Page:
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What is a Patiala Peg and How Did it Get its Name?

   |  Updated: March 20, 2017 23:31 IST

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What is a Patiala Peg and How Did it Get its Name?
Highlights
  • Patiala peg has come to signify more than a measure of whisky
  • The rough volume of a Patiala peg is around 120ml
  • This is roughly four 'smalls' or two 'large' drinks in colloquial terms
If you have partied in North India, or even gone out with friends for a few drinks, there is a good chance you would have heard the term 'Patiala Peg' being used. Accompanied by loud banter and an attempt to outshine or exhibit bravado, the Patiala peg has come to signify more than a measure of whisky, it is almost a sign of 'masculinity' in Punjab. The rough volume of a Patiala peg is around 120ml. This is roughly four 'smalls' or two 'large' drinks in colloquial terms. However, the typical way to measure a Patiala peg is to hold your index finger and little finger parallel to the side of your glass and pour till that level. The measure of index and middle finger is also acceptable.

Does it only refer to whisky?



Always. Patiala pegs are only requested when you're drinking whisky. It is not common to ask for one when you prefer vodka or other spirits. It is usually had on the rocks or with some soda and ice.

(Also Read: Whisky 101: How to Drink Whisky Like a Pro)

whiskey drink whisky

Why is it called a Patiala peg?



There are multiple theories on this, all of which revolve around Maharaja Sir Bhupinder Singh who ruled the princely state of Patiala from 1900 till his death in 1938. An enigmatic personality who came to rule when he was merely nine years old, Maharaja Bhupinder was a fierce warrior, a man with fine tastes. It is said that he had 365 women (queens as well as concubines) in his palace. He also owned more than 27 Rolls Royce cars and the famous Patiala Necklace which had 2930 diamonds including the world's seventh largest called De Beers. The founder of State Bank of Patiala, he lived life king size.



Nitin Tewari, Head Mixologist at Delhi's EkBar agrees that there are many theories but this is the one that he shares when he conducts bartending trainings: It is believed that the Maharaja had a polo team that consisted of legendary Sikh warriors like himself. He invited the Irish team called Viceroy's Pride for a friendly tournament of 'tent pegging' (a game where players on horseback have to collect small objects with their spears). When the Irish team arrived, all as imposing as their Sikh counterparts, the home-team got nervous. So, in the feast preceding the day of the match, the Maharaja ensured that the drinks served to the Irish were enormous. As can be expected, the Irish team woke up groggy and did not play their best. When they went to the Maharaja to complain about their drinks, he famously replied, "Yes, in Patiala our pegs are large!"

(Pickle Juice Shot: The Brilliant Pairing of Whisky and Pickles)

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Photo Credit: wikipedia.org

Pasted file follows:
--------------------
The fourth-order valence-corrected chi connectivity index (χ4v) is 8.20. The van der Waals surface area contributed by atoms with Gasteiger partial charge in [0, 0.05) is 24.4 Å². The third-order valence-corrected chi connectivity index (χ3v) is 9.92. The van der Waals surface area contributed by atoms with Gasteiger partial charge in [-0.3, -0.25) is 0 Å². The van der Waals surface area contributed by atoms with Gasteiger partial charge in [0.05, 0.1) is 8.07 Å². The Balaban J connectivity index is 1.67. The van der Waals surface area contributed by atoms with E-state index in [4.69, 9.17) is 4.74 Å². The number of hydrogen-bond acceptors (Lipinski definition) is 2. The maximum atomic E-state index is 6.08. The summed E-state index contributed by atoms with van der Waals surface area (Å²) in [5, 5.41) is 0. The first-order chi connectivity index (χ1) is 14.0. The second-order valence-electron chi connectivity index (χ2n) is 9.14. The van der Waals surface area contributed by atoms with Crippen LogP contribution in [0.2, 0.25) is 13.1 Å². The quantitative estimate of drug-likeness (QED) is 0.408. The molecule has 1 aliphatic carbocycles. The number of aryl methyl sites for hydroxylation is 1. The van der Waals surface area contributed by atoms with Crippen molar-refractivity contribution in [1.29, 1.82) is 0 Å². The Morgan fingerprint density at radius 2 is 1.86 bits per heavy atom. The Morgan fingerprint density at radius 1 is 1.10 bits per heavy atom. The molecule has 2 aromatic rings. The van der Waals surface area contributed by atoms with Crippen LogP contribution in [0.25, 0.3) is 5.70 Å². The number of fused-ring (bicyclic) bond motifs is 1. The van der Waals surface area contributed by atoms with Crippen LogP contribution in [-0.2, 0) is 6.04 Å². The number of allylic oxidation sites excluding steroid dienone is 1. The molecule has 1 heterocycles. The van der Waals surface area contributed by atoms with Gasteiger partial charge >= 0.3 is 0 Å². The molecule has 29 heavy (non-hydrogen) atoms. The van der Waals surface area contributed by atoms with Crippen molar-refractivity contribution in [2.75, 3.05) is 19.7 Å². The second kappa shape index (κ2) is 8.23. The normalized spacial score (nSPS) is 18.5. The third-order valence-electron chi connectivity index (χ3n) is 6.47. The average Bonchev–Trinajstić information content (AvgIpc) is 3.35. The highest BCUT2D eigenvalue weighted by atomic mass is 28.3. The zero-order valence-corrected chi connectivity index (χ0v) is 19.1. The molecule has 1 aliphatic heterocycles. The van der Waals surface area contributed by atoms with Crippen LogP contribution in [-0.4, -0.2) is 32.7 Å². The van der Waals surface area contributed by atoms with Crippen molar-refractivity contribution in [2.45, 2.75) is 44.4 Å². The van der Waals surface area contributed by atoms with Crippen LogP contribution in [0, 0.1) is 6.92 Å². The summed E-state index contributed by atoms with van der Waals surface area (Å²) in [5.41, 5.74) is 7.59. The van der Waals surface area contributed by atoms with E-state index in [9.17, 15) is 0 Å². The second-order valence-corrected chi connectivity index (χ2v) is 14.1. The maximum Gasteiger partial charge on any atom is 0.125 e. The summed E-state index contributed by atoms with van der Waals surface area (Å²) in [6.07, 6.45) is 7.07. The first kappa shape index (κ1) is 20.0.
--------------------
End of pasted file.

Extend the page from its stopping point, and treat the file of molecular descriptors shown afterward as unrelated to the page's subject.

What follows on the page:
Varun Sudhakar, Reserve Brand Ambassador for Diageo agrees with this story, however, he also pulls out the references to this in Captain Amarinder Singh's (Chief Minister of Punjab and the grandson of Maharaja Bhupinder Singh) biography which says that it was actually a cricket match against the Irish and not tent pegging.

This is the most popular story but there are others doing the rounds as well. Local descendants of people who frequented the Maharaja's courts in the days gone by, say that the peg is actually something completely different. The Maharaja loved a good party and threw many. However, he was always tardy and never reached his own party on time. The guests could not leave till he came, and thus had to keep drinking. The smart ones, however, put a white napkin around their glass and 'sipped' an empty glass all evening, so that they could work early the next morning.



The last theory refers to similar parties thrown by the Maharaja but instead of pouring drink after drink to keep themselves entertained while they waited for him, people would just pour one enormous peg and sip it all evening. Thus, the term 'Patiala peg'.



Do people still ask for a Patiala Peg?



Varun suggests that it is more of a Delhi and Punjab phenomenon, rather than something he came across in Mumbai or elsewhere. However, it is never used in a cocktail, Nitin insists, as it is way too potent.



Whatever be the origin of the term, is it incredible how it has found a place for itself in colloquial English. Fodder for great conversations (the story, I meant, not necessarily the drink itself), Patiala peg continues to fuel our fascination with the glorious reign of Maharaja Bhupinder Singh and his colourful ways.
 

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About the Author:

Harnoor Channi-Tiwary is a marketing specialist who wandered into the world of writing and never left. For more than a dozen years, she has been writing about food and travel. Harnoor steered the editorial direction for NDTV Food till January 2017 as Head (Content) prior to which she worked with Marryam H Reshii on the Times Food Guide 2014 and authored an e-book amongst other notable works. She blogs at TheThoughtExpress, tweets as @HCdines and now lives in Singapore with her husband and six year old daughter (who's first word reportedly was 'yummy' and not mummy).



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